The owner of prolific Welsh section C Corstan Penelope has paid tribute to her much-loved “family member” who “loved the big occasions” following the death of the mare and her unborn foal.
Corstan Penelope, known as Annie, scored countless wins during her career, in hand and under saddle.
She retired in the ring at Horse of the Year Show in October, carrying her first foal by Nicole’s stallion, Popsters Tommy Cockles. The 12-year-old mare came down with colic last month and was put down at home, in her favourite field.
Her owner, Nicole Musson, remembered Annie as “family”, and a mare as kind as she was sassy.
“She was opinionated, sassy, and liked to be in the limelight,” Nicole told H&H. “For all her quirks, she was so affectionate and so loving. She would wrap her neck around you and ask for a cuddle.”
Nicole bought Annie’s dam, Synod Lady Penelope, in foal to Tinvaal Gaucho at a sale 13 years ago – and Annie was the foal who came as a “buy one, get one free”.
“She was a proper character from day one,” said Nicole, recalling stories of Annie’s antics as a foal.
In her showing career, she had a penchant for blue rosettes – winning at Glanusk as a three-year-old and standing reserve in-hand many times. She blossomed into a top mare in her ridden career, spending three years on loan to Taran Hanover before returning to continue her success with Nicole.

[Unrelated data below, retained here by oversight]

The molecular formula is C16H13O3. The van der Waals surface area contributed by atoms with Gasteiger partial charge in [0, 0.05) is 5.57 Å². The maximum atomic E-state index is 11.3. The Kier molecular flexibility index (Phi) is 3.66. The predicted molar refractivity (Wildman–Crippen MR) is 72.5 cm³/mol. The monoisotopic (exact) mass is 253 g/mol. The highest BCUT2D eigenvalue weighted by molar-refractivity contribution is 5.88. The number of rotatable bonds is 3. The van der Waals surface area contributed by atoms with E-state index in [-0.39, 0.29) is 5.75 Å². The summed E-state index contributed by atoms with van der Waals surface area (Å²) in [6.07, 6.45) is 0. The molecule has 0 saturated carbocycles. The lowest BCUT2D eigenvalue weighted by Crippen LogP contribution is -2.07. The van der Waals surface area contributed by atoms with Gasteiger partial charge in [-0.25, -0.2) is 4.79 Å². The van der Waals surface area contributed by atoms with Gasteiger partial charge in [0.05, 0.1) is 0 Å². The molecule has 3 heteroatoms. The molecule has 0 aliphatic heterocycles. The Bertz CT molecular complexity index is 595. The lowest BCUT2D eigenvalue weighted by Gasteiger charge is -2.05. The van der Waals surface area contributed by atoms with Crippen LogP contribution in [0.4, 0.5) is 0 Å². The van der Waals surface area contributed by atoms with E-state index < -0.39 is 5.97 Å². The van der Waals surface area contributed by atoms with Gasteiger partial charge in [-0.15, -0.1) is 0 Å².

Her accolades include finishing second in the ridden section at the Royal Welsh and reserve champion in 2019 – also partnering Vicky Costello to win overall young handler champion the same year. She was best mare in the Mountain & Moorland ridden Welsh C class on her HOYS debut in 2019 and finished seventh on her showing swansong at HOYS 2022.
“My other half said she was me in equine form!” said Nicole. “She did have a rather large sense of humour, however, and you never really knew which Annie you were getting in the ring. She would either be absolutely brilliant, or show you up.”
Nicole remembers HOYS 2021 as one of those years, with Annie squealing and rodeoing when asked for canter in the ring.
“She did it all with a smile on her face,” said Nicole. “I just laughed, because if you’re going to mess up, why not mess up in style?
“She was always destined to be a broodmare. Last year I made the decision that it would be her last season under saddle.”
She added that Annie had been “enjoying life and really blooming” over the winter.
“Annie was always my dad’s favourite, he bought her first saddle and bridle.,” said Nicole, whose father died in 2016.
“Annie and her foal were cremated, with the bridle he bought for her, and her mother’s headcollar from when I bought her at the sales, and their ashes are together with my dad’s.
“Thank you for letting me share your life and for bringing so many memories and smiles, until we meet again.”
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